The second could be Villanova, which has played football at the FCS level since 1985, but has been a Big East member for all other sports virtually since the inception of the conference some 3 decades ago. The university is considering an offer to join for football, as well. What impact TCU's decision might have on Villanova's, if any, is mostly conjecture.
The school's board of trustees will meet in December. But a vote isn't expected until at least February, and even as late as April. How the Big East feels about that timetable, nobody from the conference will say for public consumption. But the assumption is it would rather know sooner than later, either way.
"We are excited about the addition of TCU, as they bring a great deal of value to the Big East," Villanova athletic director Vince Nicastro told the Associated Press. "However, our timeframe has not changed. We are continuing to move forward with our comprehensive evaluation of FBS level football, and are still targeting a decision by the spring of 2011."
Ironically, Villanova's choice could be largely influenced by basketball. The Wildcats, who played what was then called Division I football before the program went away in 1980, have become a national hoops brand again under Jay Wright. And since nobody seems to know for sure what the future holds, there's a concern over what could happen if the Big East football schools ever break off on their own. Or if the BCS football schools do likewise.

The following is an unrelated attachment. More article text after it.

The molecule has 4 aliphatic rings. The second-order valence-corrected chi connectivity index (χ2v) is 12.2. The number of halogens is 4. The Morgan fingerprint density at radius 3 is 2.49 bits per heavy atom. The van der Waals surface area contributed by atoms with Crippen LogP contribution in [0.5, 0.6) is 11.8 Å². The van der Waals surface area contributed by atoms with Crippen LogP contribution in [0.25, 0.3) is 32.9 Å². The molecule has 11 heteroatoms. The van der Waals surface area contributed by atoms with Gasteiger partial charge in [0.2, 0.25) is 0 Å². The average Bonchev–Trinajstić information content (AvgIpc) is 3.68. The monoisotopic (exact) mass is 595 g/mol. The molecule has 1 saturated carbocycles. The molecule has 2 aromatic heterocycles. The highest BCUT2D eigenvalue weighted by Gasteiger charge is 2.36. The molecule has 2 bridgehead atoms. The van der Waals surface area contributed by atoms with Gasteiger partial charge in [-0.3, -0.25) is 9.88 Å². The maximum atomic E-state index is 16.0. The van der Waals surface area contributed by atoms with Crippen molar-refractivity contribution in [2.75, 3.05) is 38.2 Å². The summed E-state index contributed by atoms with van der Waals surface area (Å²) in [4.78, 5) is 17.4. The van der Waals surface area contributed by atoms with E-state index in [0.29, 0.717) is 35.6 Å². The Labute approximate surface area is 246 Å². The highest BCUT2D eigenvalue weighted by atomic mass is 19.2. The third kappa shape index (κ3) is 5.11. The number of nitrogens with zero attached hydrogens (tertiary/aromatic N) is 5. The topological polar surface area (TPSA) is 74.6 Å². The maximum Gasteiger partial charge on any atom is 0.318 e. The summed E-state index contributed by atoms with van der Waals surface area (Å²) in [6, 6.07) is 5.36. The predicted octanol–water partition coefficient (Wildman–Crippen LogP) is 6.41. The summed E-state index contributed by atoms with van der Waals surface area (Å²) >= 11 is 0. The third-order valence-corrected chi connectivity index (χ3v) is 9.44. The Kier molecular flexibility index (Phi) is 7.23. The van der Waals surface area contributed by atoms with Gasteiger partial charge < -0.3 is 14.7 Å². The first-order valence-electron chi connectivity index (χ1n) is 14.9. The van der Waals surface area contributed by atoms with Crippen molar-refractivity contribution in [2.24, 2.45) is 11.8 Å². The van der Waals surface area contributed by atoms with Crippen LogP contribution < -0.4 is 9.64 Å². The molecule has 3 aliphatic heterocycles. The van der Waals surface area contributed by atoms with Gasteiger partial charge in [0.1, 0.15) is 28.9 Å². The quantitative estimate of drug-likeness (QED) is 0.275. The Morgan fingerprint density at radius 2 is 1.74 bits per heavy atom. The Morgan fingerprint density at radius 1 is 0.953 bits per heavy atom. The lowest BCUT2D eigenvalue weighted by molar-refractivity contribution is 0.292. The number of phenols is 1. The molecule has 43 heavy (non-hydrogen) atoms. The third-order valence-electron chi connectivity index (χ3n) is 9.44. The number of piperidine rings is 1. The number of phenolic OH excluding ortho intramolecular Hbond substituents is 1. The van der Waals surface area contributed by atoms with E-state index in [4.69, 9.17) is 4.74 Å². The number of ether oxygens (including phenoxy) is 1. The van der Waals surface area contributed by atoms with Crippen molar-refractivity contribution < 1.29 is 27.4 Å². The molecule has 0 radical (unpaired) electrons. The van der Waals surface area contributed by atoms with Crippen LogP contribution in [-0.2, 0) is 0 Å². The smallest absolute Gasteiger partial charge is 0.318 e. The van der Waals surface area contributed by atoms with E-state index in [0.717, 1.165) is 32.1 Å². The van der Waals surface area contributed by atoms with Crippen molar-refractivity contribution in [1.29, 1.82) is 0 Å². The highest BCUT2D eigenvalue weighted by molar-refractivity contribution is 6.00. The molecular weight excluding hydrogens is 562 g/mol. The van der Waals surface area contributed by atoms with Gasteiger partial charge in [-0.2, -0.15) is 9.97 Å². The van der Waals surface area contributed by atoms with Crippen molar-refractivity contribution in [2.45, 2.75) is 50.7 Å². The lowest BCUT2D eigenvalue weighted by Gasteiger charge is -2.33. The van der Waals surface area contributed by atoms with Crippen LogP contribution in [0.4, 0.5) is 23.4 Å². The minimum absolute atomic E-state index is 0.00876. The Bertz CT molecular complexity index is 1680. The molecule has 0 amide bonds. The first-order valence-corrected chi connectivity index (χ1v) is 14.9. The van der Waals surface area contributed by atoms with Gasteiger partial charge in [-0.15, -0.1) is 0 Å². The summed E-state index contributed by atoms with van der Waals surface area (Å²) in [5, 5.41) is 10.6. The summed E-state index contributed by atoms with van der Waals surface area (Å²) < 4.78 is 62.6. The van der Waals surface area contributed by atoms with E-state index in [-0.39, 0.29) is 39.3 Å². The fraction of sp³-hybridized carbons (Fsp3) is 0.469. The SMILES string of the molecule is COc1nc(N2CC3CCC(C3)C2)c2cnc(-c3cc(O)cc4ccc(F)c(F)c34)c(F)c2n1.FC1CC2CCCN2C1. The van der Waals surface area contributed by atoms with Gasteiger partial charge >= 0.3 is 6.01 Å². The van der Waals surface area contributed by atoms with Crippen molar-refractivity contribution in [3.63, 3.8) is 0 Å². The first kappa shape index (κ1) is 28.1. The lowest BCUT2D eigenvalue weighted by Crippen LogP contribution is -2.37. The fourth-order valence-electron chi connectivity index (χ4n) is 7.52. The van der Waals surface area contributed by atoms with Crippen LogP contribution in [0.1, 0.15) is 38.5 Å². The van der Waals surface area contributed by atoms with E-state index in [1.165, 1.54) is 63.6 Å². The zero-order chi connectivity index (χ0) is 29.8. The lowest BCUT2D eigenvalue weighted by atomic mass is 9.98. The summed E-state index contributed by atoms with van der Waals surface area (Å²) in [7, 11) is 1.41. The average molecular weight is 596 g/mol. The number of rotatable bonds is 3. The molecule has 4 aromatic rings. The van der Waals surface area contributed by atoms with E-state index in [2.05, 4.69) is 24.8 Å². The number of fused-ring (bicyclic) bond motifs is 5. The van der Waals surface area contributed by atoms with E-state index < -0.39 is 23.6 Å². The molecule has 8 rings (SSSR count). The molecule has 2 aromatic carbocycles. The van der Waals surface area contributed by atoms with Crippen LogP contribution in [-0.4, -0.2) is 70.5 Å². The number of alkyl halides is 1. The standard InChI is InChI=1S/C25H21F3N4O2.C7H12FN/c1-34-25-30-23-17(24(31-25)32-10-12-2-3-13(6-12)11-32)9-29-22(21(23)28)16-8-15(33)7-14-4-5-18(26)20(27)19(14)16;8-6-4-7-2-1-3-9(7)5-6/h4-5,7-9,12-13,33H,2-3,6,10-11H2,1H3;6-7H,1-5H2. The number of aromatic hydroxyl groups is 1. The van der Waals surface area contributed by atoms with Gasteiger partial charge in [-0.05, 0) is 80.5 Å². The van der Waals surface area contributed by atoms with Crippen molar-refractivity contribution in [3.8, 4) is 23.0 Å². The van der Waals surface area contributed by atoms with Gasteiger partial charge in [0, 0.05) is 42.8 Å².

Football is where the money, and the bulk of the power, lies.
That's why TCU to the Big East makes sense. Forget about basketball. Or nonrevenue sports. Those will work themselves out. But Big East football for the most part hasn't been the same (i.e., relevant) since Miami and Virginia Tech left 7 years ago. There's a growing concern that if something doesn't change, it could perhaps someday even lose the automatic qualifier to a BCS bowl. TCU, which could be playing in the national-title game and is, at worst, going to the Rose Bowl, brings a serious dose of credibility to the equation. Imagine that.
The Frogs made it to the Fiesta Bowl last January.
"Located in one of the top five media markets in the country [Dallas/Fort Worth], TCU also enables the Big East to extend its media footprint, which already encompasses more than a quarter of the country," Big East commissioner John Marinatto said.
This will be TCU's fourth conference since the Southwest broke up in 1995, and it wasn't among the Texas schools that were asked to become part of the Big 12. TCU was in the Western Athletic from 1996 to 2000 before switching to Conference USA for four seasons. Since 2005, it has been in the Mountain West.
If Villanova elects not to move up, the school most often mentioned as a possibility is Central Florida, although South Florida, not surprisingly, would strongly oppose that nomination because of the proximity issue. The list of other potential candidates includes East Carolina, Memphis and perhaps even Temple, which was a Big East member for football only from 1991 until it was asked to leave in 2004.
But in these times, the only certainty seems to be that things will keep swirling. *